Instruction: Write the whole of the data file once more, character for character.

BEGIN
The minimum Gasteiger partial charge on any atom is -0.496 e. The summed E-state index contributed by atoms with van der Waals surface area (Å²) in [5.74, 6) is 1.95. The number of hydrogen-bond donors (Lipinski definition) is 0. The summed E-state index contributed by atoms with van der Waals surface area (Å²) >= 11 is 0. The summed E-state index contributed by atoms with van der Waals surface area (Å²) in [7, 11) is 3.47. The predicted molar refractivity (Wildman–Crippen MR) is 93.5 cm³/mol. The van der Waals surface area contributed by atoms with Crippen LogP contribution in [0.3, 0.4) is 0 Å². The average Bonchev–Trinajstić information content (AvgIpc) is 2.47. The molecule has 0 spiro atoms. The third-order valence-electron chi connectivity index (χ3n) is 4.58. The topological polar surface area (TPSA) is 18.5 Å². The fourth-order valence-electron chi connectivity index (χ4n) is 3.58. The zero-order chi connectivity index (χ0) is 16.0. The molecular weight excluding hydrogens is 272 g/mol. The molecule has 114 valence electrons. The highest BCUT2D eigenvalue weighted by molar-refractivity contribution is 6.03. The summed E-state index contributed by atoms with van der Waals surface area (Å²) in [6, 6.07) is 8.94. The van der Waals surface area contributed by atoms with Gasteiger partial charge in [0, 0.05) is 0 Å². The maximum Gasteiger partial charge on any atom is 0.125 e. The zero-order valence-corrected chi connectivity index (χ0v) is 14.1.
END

The minimum Gasteiger partial charge on any atom is -0.496 e. The summed E-state index contributed by atoms with van der Waals surface area (Å²) in [5.74, 6) is 1.95. The number of hydrogen-bond donors (Lipinski definition) is 0. The summed E-state index contributed by atoms with van der Waals surface area (Å²) >= 11 is 0. The summed E-state index contributed by atoms with van der Waals surface area (Å²) in [7, 11) is 3.47. The predicted molar refractivity (Wildman–Crippen MR) is 93.5 cm³/mol. The van der Waals surface area contributed by atoms with Crippen LogP contribution in [0.3, 0.4) is 0 Å². The average Bonchev–Trinajstić information content (AvgIpc) is 2.47. The molecule has 0 spiro atoms. The third-order valence-electron chi connectivity index (χ3n) is 4.58. The topological polar surface area (TPSA) is 18.5 Å². The fourth-order valence-electron chi connectivity index (χ4n) is 3.58. The zero-order chi connectivity index (χ0) is 16.0. The molecular weight excluding hydrogens is 272 g/mol. The molecule has 114 valence electrons. The highest BCUT2D eigenvalue weighted by molar-refractivity contribution is 6.03. The summed E-state index contributed by atoms with van der Waals surface area (Å²) in [6, 6.07) is 8.94. The van der Waals surface area contributed by atoms with Gasteiger partial charge in [0, 0.05) is 0 Å². The maximum Gasteiger partial charge on any atom is 0.125 e. The zero-order valence-corrected chi connectivity index (χ0v) is 14.1.